It was really important to Robert Hayden that he not be judged, or even interpreted, through the lens of his skin color. He didn’t want to be known as an African-American poet; he wanted to be known as an American poet. “Those Winter Sundays,” like many of Hayden’s poems, transcends race. The family is this poem could be any family anywhere—any family with chronic angers, that is.
If you want to check out more of Hayden’s poetry in this vein, check out Hayden's “Monet’s Water Lilies.” It’s all about the common human experiences of tragedy and war and art. Deep stuff comes in small, Hayden-wrapped packages, we guess.
“Those Winter Sundays” fills the most basic qualification for a sonnet: it has fourteen lines. Other than that, it’s not very sonnet-ish. The poem doesn’t rhyme and it’s not written in regular iambic pentameter.
We mean, sure, the poem begins with two ten-syllable lines:
Sundays too my father got up early
and put his clothes on in the blueblack cold,
but if you scan them (as we’ve done above), you realize that the first line has no metrical pattern, while the second line is in perfect iambic pentameter. And then if you keep reading, you discover that the third line isn’t even close to being ten syllables long and the rhythm is more than a little wonky:
then with cracked hands that ached
This line follows no metrical pattern whatsoever. It keeps changing its M.O. in every line.
At this point, we’re ready to wave goodbye to the land of regular meter. If you gave “Those Winter Sundays” to your pal Shakespeare (sonnet writer-extraordinaire), he might not recognize it as a sonnet at all. That’s how un-sonnet-y this sonnet is.
And yet. And yet! “Those Winter Sundays” is a poem about love. And what are traditional sonnets about? Did someone say love? Yup, that’s right: sonnets are usually about good ol' ooey gooey, hearts and flowers L-O-V-E love.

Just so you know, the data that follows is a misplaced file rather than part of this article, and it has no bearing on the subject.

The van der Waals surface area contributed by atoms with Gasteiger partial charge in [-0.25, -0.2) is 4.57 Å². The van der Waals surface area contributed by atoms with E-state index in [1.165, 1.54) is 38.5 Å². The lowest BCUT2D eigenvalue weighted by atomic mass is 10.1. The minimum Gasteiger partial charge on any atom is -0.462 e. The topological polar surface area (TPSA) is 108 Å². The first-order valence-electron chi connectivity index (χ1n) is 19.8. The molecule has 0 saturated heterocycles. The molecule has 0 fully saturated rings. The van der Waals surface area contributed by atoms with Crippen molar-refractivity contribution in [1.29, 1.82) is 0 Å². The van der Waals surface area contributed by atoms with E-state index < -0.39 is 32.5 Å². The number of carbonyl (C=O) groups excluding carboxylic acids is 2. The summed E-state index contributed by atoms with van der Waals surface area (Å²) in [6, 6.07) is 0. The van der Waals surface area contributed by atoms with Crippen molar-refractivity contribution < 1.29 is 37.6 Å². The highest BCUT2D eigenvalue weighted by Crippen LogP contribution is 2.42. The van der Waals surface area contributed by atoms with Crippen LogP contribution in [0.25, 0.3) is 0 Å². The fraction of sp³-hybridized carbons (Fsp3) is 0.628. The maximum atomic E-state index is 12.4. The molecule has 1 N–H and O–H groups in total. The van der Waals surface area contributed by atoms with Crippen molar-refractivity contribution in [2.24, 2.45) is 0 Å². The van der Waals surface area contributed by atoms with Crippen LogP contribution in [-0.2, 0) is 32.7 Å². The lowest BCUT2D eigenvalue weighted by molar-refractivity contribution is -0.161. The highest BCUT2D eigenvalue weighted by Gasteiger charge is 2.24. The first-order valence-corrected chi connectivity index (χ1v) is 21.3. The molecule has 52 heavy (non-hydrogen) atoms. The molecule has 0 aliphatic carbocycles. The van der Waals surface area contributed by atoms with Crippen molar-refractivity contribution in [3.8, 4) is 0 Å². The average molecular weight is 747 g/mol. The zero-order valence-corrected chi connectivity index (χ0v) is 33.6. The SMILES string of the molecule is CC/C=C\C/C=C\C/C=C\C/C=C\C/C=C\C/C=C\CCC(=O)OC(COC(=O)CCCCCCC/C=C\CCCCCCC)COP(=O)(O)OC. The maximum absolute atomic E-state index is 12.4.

Even though Hayden’s poem isn’t about romantic love (as so many sonnets are) it is about deep and abiding love—the love that a father has for his children, and the love that children have for their parents. “Those Winter Sundays” isn’t filled with hugs and kisses, but that doesn’t make it any less a love poem.
We also think that the secret sonnet-ness of the poem’s form connects up with its content. Just as the speaker doesn’t understand the nature of his father’s love until he’s grown, we don’t understand the poem’s form to be a sonnet until we finish it (and realize in retrospect that it has fourteen lines). So there's a delayed, or belated, recognition of love (and its many forms) for both the speaker and for us, the readers.
Neat, isn’t it? Robert Hayden really knew what he was doing.
“Those Winter Sundays” is very concerned with the temperature. First it’s cold. Like, really, really, really cold. Then, fires are lit! It’s warm. Super warm. So why all this focus on the temperature? Well, the temperature outside and inside the house reflects on the speaker’s relationship with his father. In other words, the temperature is a symbol or representation of the speaker’s inner feelings and relationships. The weather is cold, and hey, the young speaker’s relationship with his father is indifferent and (emotionally) cold. Whaddya know?
The final lines of the poem, “What did I know, what did I know / of love’s austere and lonely offices?” really pack a punch. They’re so sad, so remorseful, so full of regret and the kind of understanding that comes with age. But they get even more powerful when you consult your handy-dandy dictionary and look up the word “office.” Remember, Shmoopers, the dictionary is your friend.
“Those Winter Sundays” is about as un-sexy as poems get.